In comparison of the rest of France, the Loire has a cool climate. The area is capable of producing a wide range of wines, from light, dry, and crisp whites, to rosé, mediun-bodied reds, and luscious dessert wines.
It is also a region where extremely good sparking wines are made. It was not until the mid 1940s that the Loire’s wines began to gain a reputation outside their local markets but since then, the region’s white wines, in particular, have featured on many restaurant wine lists. The Loire is the longest river in France and provides an entry to four main wine areas which lie between the Atlantic and the cebtre of France. Around Nantes, the influence of the sea is evident, while inland, the so-called central vineyards, including Sancerre and Pouilly-Fumé, have a continental climate. Anjou-Saumur and Touraine lie between these two extremes. The vast size of the region means theat there are many different soil types, but chalk and clay are the most prominent for a good white wine.
The most important grape varieties are Muscadet, Chenin Blanc and Sauvignon Blanc for the best white wines, and Cabernet Franc for red wines, with a little Pinot Noir grown in and aroud Sancerre. Muscadet, is a dry, fresh and crisp white wine, and a seafood wine ‘par excellence’. The term ‘sur lie’, usually assocuated with better-qualty Muscadet, indicates that the wine has spent time maturig on the lees and is bottled directly, to give added concentration and a faint pickle of carbon dioxide. In Anjou-Saumur, mostly dry or medium sweet white wines are produced form the Chenin Blanc grape. As well as having a bearing of the wines, the local chalk soil is evident in the extraordinary buildings typical of the area, where the white stone has a striking effect.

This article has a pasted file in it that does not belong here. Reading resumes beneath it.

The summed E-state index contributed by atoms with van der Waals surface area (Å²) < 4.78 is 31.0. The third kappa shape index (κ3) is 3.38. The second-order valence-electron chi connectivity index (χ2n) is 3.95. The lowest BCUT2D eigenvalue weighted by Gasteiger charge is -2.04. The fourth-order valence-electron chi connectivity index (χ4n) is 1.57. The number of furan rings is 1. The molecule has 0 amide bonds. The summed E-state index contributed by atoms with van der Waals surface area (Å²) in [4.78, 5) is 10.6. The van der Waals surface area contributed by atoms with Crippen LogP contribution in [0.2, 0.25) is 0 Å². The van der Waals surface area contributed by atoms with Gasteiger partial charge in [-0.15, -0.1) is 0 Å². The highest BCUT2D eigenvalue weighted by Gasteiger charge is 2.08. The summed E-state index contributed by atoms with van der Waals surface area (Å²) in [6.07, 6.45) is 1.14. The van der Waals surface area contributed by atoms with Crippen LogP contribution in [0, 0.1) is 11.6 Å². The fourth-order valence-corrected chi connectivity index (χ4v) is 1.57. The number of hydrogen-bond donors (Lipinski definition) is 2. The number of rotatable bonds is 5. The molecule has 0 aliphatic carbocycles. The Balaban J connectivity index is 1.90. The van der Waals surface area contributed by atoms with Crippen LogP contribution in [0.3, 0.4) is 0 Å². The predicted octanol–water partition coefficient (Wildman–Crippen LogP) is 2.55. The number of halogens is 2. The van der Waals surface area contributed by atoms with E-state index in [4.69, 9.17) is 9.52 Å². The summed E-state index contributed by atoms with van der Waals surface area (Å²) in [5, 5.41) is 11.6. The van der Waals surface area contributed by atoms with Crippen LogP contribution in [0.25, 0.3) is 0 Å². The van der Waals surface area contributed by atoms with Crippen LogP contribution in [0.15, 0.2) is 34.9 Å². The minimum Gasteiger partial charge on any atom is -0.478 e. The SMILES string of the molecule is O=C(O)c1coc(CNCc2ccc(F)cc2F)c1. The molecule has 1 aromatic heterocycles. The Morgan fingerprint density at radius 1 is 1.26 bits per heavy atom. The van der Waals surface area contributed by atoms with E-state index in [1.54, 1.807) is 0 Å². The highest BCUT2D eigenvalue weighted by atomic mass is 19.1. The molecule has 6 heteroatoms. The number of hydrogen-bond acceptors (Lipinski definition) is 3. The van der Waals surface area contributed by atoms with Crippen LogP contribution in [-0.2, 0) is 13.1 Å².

Many of the sweet wines come from the sheltered area around the river Layon, a tributary of the Loire and are affected by noble rot. They are some of the hidden gems of the wine world and, like many of the white wines made from the Chenin Blanc, can age amazingly well. The best red wines of the Loire are made from the Cabernet Franc grape, in the subdistrict of Touraine. Generally medium-bodied, these delicious and elegant wines are made to drink young, but can also surprise with mid-term cellaring. Chinon, Bourgueil, Saint Nicholas de Bourgueil and Saumur Champigny are four appellations to look out for. Frustratingly, there’s some variation with the quality of wines from Vouvray and Montlouis but the best white wines are magnificent expression of the Chenin Blanc grape.
Sancerre wine takes its name from the hilltop town of the area. The district’s wines are arguably the word’s most famous appellation connected to the tangy, piquant wines made from the Sauvignon Blanc grape. Across the river Loire and just a few miles away, is Pouilly Sur Loire, home to Pouilly-Fume, where the white wines are produced from Sauvignon. Tending to be a little sterner, they are very good with food. Due to its proximity to the central vineyards are made from the Pinot Noir grape. Look out too, for the wines of Quincy, Reyilly, and Menetou Salon.
|Many of the white wines of the Loire Valley age remarkably well, changing in character from the mineral, flintlike flavours of youth to an almost honey-and-apricot textured complexity. Even 50-60-year-old wines can be in perfect shape. Read more about Valley of the Loire here ...|